Dog Sled Racing: The Thrilling Event Taking Over the U.P. This Weekend

Julie Bitely

| 3 min read

Dog sled racing
When Mike Bestgen describes running his Alaskan huskies on a dark, still night, you can almost picture a bright full moon silhouetting the running dogs, eager to go farther and farther.
The dogs quiet down when they take off, intensely focused on their task of pulling Bestgen and his sled. The shadows twist shapes and recede as the team moves along.
“You feel like you’re a part of the team, like you’re a member of it,” Bestgen said.
Mike Bestgen with one of his dogs. (Courtesy photo)
Mike Bestgen with one of his dogs.
(Courtesy photo)
The St. Cloud, Minn., musher is gearing up to compete in a nighttime race being held this weekend in Michigan’s Upper Peninsula.
A trio of races is planned, including the UP 200, Midnight Run, and Jack Pine 30. The UP200 trail covers 240 miles from Marquette to Grand Marais and back again. The Iditarod-qualifying race starts at 7 p.m. Friday, Feb. 13. The Midnight Run that Bestgen is competing in will start after all the UP 200 racers have left the chute in Marquette, but not before 8:30 p.m. The dogs and mushers participating in the Midnight Run will cover 90 miles, turning around in Chatham. The Jack Pine 30 Race starts at 10 a.m. on Saturday in Gwinn, with teams covering about 26 miles of trail. For full race details, including where you can watch the dogs and their mushers come through, plus information about family-friendly activities, visit
This is Bestgen’s fourth year competing in the Midnight Run and he’s run dogs in at least 11 UP200 races before that.
He starts training his dogs in September, by having them pull him on a four-wheeler due to the typical lack of snow. He usually switches to a sled in December, but a lack of snow where he lives has prolonged the four-wheeler training. The dogs need to run a lot of miles to work up to the 90-mile round trip Midnight Run race.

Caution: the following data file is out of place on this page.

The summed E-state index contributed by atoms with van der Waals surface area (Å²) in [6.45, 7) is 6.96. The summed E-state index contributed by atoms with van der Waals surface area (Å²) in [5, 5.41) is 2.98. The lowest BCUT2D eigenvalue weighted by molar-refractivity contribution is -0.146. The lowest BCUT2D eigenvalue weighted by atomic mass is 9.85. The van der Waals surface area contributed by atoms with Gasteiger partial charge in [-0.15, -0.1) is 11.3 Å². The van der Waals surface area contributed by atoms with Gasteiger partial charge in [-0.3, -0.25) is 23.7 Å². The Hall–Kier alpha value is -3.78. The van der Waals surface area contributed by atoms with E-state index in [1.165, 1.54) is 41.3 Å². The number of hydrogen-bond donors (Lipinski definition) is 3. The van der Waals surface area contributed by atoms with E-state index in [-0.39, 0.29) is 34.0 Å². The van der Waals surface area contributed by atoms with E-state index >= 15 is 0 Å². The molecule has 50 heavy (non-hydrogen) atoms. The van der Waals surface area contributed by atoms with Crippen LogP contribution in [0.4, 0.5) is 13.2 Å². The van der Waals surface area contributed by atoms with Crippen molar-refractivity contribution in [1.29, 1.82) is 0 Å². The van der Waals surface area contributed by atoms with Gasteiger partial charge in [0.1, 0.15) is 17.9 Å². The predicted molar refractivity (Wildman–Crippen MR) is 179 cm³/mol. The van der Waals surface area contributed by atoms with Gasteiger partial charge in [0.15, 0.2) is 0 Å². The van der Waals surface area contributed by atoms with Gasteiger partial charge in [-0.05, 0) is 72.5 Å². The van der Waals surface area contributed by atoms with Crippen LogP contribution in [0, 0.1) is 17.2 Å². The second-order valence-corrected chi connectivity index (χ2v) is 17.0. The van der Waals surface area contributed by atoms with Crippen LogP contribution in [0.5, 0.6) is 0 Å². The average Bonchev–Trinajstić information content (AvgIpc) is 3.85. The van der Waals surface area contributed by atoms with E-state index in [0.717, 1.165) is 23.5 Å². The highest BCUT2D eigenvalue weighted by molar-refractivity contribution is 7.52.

“It’s a little harder getting those miles in when you’re not on a sled,” Bestgen said.
Dog sled racing isn’t a cheap sport, but Bestgen said it’s how he likes to spend his money and free time. He’s up every morning at 5:30 a.m. to feed the dogs, play with them, and deal with their waste.
Mike Bestgen leading his dogs. (Photo credit:
Mike Bestgen leading his dogs. (Photo credit:
“I could be making a payment on a brand new Corvette if I wanted to,” he said. “A dog is a much healthier lifestyle.”
“Some people join a pool league or a bowling league. This is what I choose to do with my life,” he said. “As long as I can afford it and I have fun, I will continue doing it.”
As for his dogs, they’re treated like champions and lead a very good life, according to Bestgen. He said much like how other breeds of dogs are suited to police work, serving the blind or disabled, hunting or herding, his huskies love pulling a sled.
“I think dogs that have a job and enjoy what they’re doing are much happier dogs in the long run,” Bestgen said. “That’s what they’re bred to do.
“The minute they see the four-wheeler coming around, they get excited,” he said.
Planning to check out the dog sled races this weekend in the Upper Peninsula? Tell us your favorite part of seeing the dogs and their mushers in the comments.
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Photo credit: Rich Hoeg

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